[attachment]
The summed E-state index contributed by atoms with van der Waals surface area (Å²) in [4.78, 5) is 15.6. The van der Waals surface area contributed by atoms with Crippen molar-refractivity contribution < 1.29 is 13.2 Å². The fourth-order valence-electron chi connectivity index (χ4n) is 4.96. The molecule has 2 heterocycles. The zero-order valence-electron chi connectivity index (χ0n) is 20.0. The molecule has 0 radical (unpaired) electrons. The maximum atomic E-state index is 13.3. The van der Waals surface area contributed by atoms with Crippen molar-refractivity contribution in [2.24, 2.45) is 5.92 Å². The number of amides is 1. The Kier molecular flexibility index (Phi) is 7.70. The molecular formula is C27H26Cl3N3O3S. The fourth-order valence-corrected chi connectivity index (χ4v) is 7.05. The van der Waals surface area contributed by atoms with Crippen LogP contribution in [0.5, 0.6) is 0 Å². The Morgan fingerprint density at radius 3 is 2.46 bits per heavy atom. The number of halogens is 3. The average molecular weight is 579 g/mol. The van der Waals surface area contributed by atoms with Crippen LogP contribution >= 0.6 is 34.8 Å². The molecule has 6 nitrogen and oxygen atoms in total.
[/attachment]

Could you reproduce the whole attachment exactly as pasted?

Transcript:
The summed E-state index contributed by atoms with van der Waals surface area (Å²) in [4.78, 5) is 15.6. The van der Waals surface area contributed by atoms with Crippen molar-refractivity contribution < 1.29 is 13.2 Å². The fourth-order valence-electron chi connectivity index (χ4n) is 4.96. The molecule has 2 heterocycles. The zero-order valence-electron chi connectivity index (χ0n) is 20.0. The molecule has 0 radical (unpaired) electrons. The maximum atomic E-state index is 13.3. The van der Waals surface area contributed by atoms with Crippen molar-refractivity contribution in [2.24, 2.45) is 5.92 Å². The number of amides is 1. The Kier molecular flexibility index (Phi) is 7.70. The molecular formula is C27H26Cl3N3O3S. The fourth-order valence-corrected chi connectivity index (χ4v) is 7.05. The van der Waals surface area contributed by atoms with Crippen LogP contribution in [0.5, 0.6) is 0 Å². The Morgan fingerprint density at radius 3 is 2.46 bits per heavy atom. The number of halogens is 3. The average molecular weight is 579 g/mol. The van der Waals surface area contributed by atoms with Crippen LogP contribution >= 0.6 is 34.8 Å². The molecule has 6 nitrogen and oxygen atoms in total.